MP Report from Jay Hill

MP Report by Jay Hill, M.P.

 

A New Year Brings New Federal Initiatives Made-for-Canadians

 

The start of a new year typically marks the implementation of a slate of new federal policies and regulations and there are a couple that you should know about.

 

Starting January 1st, the new Tax Free Savings Account (TFSA), introduced in Budget 2008, was launched.  TFSAs mean that Canadians 18 years and older can set aside up to $5,000 every year in a variety of savings options and never pay tax on the income earned or on withdrawals.

 

TFSA income and withdrawals will not affect eligibility for federal income-tested benefits or credits, such as the Child Tax Benefit, GST credit, Old Age Security or Guaranteed Income Supplement.

 

This new savings measure has been hailed by financial planners and tax specialists as a benefit for lower and middle income taxpayers who are looking to save for a specific purchase, such as a car or a house.

 

As an example of how much you can benefit, someone who contributes $200 a month to a TFSA for 20 years will end up with roughly $11,045 more in savings than if they had put that money away in an unregistered account.

 

Not everyone is able to save each and every year. Those who cannot contribute $5,000 into a TFSA in a given year will be able to carry forward their unused contribution room to future years.  Individuals can also contribute to their spouse or common-law partner’s TFSA.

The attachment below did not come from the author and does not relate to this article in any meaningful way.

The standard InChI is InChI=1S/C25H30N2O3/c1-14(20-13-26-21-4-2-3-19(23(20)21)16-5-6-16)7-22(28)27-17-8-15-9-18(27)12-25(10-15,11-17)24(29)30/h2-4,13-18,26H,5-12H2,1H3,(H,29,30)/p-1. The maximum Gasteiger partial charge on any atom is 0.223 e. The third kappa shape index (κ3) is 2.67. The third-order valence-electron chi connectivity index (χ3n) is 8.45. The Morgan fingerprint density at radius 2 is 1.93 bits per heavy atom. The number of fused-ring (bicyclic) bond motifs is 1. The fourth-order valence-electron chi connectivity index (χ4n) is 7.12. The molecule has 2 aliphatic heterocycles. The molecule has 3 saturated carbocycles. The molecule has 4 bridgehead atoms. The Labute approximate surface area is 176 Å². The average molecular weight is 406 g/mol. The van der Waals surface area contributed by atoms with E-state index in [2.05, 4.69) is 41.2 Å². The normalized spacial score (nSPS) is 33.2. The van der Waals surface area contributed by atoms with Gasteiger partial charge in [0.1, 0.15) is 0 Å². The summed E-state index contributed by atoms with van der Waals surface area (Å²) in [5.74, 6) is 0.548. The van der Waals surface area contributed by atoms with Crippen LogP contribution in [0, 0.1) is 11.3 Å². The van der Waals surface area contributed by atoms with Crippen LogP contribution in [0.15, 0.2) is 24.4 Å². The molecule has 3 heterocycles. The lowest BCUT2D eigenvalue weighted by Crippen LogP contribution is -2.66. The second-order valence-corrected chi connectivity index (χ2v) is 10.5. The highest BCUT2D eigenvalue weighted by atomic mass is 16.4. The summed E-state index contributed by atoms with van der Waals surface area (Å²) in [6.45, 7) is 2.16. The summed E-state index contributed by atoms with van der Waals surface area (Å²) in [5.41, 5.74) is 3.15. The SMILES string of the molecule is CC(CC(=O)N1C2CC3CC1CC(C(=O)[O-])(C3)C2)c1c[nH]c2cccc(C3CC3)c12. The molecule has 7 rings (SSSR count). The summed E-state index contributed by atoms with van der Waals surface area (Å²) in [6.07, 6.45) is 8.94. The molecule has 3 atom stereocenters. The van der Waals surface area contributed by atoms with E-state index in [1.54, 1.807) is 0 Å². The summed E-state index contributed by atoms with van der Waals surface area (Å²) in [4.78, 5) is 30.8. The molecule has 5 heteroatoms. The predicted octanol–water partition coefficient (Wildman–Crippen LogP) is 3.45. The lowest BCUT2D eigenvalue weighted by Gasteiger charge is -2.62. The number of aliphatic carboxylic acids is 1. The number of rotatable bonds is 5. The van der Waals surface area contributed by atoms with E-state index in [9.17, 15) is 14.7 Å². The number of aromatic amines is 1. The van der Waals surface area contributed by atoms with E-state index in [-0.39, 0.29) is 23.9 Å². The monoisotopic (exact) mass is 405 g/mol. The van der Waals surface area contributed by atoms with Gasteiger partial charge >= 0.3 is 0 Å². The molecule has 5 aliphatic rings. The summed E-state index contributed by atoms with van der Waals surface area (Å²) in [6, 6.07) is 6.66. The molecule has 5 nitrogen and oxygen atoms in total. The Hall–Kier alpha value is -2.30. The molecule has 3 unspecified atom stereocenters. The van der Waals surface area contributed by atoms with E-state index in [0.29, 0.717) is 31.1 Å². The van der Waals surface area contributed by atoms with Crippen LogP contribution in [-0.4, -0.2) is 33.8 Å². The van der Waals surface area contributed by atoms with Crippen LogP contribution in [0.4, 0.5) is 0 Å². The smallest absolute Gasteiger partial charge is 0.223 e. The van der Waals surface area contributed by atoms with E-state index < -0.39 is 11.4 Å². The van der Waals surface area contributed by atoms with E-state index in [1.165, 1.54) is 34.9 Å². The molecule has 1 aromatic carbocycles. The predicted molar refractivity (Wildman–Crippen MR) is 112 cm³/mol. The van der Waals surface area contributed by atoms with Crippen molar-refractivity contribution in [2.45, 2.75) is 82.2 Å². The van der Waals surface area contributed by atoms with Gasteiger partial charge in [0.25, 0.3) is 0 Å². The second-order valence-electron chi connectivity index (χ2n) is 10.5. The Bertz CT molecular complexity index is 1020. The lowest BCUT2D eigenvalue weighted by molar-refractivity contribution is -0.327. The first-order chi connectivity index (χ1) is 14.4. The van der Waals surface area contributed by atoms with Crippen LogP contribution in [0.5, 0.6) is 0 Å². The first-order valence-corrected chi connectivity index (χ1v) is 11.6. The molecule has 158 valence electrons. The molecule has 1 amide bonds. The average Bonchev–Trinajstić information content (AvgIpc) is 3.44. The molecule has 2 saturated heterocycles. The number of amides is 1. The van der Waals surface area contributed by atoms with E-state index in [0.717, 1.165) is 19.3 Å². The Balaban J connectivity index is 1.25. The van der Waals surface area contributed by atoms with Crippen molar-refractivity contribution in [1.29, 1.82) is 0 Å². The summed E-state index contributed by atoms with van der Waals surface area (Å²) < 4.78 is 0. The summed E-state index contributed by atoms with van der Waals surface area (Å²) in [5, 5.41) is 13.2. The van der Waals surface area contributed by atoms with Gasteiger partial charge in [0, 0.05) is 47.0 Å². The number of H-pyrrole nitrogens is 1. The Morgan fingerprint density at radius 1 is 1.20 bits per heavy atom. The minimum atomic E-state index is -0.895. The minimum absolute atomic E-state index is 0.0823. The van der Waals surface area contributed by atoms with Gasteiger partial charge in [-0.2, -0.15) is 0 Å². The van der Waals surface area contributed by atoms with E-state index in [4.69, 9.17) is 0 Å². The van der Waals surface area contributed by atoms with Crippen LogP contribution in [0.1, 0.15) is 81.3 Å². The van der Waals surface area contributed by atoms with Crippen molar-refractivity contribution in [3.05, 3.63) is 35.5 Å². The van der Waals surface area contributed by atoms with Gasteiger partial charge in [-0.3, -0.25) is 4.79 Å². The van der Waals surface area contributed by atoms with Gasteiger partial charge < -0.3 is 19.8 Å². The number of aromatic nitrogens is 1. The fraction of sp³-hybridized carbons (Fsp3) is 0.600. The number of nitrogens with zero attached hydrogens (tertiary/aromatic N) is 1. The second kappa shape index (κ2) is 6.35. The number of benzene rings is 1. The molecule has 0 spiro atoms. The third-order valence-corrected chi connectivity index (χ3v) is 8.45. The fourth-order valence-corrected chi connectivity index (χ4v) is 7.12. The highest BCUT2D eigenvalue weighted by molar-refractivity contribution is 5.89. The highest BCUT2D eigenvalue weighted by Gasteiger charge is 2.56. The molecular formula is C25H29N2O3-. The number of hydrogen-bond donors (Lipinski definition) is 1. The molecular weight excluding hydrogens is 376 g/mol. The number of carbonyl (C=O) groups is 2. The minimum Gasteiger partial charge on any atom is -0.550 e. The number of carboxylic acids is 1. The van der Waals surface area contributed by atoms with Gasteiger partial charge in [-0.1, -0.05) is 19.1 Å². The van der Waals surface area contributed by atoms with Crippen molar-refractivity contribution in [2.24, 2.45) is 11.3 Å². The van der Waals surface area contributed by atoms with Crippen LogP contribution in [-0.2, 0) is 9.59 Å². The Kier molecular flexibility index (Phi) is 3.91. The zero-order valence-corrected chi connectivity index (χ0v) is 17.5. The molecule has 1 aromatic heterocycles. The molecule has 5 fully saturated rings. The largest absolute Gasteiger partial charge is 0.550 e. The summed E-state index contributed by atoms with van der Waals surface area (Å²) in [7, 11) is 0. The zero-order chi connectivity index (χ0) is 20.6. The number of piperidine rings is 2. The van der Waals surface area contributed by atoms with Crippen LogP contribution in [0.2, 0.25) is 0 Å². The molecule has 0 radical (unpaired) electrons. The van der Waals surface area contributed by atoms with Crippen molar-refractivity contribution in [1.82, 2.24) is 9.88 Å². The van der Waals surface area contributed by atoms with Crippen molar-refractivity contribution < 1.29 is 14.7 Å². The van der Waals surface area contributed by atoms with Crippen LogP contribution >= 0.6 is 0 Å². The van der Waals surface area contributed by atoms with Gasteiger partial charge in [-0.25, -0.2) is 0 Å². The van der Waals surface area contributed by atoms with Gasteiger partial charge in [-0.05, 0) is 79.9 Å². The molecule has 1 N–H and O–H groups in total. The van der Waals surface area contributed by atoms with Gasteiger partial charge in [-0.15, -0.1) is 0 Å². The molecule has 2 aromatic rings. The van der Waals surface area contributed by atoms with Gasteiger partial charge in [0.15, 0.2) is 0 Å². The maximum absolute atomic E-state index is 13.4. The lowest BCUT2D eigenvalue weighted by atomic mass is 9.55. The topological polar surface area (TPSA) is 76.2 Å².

You can learn more about the new TFSAs at www.tfsa.gc.ca or by visiting your bank or financial advisor.
Product of Canada Labelling

 

Canadians want to know what they’re eating.  Yet until the Government of Canada’s new food labelling regulations took effect on December 31, 2008, consumers could not be certain that a “Product of Canada” truly originated in Canada.

 

When Prime Minister Stephen Harper proposed the new stricter and clearer rules early in 2008, many Canadians were shocked to learn that ambiguous labelling meant some foods they thought were grown in Canada, were not.  During consultations on the proposed regulations with more than 1500 Canadians, 90 percent endorsed the measures.

 

The new guidelines require that in order for a food item to be labelled “Product of Canada”, all or virtually all of the significant ingredients, components, processing and labour used, must be Canadian.  These products must contain very little or no foreign content, such as minor food additives, spices, vitamins, minerals and flavouring preparations.

 

Alternately, a “Made in Canada” label indicates a food item has been manufactured or processed in Canada regardless of whether the ingredients are imported or domestic or a mix of both.  However, the label must specify whether the food was “Made in Canada from domestic and imported ingredients” or “Made in Canada from imported ingredients”.  This labelling option recognizes the importance of value added by Canadian ingredients and processing.

 

For more information to help ensure you know what you’re buying at the grocery store, go to: www.healthycanadians.gc.ca.

 

To keep up to date on all new Government of Canada initiatives and regulations, including the federal budget to be tabled later this month, go to www.news.gc.ca.

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